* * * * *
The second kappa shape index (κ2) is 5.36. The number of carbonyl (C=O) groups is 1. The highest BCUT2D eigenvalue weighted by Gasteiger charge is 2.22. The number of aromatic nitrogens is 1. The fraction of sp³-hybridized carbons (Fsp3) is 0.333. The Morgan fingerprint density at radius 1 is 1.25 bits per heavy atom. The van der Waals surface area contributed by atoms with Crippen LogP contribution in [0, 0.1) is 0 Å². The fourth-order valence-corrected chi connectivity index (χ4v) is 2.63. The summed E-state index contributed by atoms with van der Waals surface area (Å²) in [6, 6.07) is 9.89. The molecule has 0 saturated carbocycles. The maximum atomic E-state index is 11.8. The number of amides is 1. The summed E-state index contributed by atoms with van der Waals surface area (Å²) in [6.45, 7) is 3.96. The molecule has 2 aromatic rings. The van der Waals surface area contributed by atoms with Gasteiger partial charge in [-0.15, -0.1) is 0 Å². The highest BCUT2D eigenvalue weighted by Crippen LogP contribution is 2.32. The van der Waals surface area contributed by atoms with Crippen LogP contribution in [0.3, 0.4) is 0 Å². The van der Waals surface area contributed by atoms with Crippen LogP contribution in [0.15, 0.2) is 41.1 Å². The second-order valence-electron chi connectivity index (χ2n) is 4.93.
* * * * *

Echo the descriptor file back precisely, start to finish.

The second kappa shape index (κ2) is 5.36. The number of carbonyl (C=O) groups is 1. The highest BCUT2D eigenvalue weighted by Gasteiger charge is 2.22. The number of aromatic nitrogens is 1. The fraction of sp³-hybridized carbons (Fsp3) is 0.333. The Morgan fingerprint density at radius 1 is 1.25 bits per heavy atom. The van der Waals surface area contributed by atoms with Crippen LogP contribution in [0, 0.1) is 0 Å². The fourth-order valence-corrected chi connectivity index (χ4v) is 2.63. The summed E-state index contributed by atoms with van der Waals surface area (Å²) in [6, 6.07) is 9.89. The molecule has 0 saturated carbocycles. The maximum atomic E-state index is 11.8. The number of amides is 1. The summed E-state index contributed by atoms with van der Waals surface area (Å²) in [6.45, 7) is 3.96. The molecule has 2 aromatic rings. The van der Waals surface area contributed by atoms with Gasteiger partial charge in [-0.15, -0.1) is 0 Å². The highest BCUT2D eigenvalue weighted by Crippen LogP contribution is 2.32. The van der Waals surface area contributed by atoms with Crippen LogP contribution in [0.3, 0.4) is 0 Å². The van der Waals surface area contributed by atoms with Crippen LogP contribution in [0.15, 0.2) is 41.1 Å². The second-order valence-electron chi connectivity index (χ2n) is 4.93.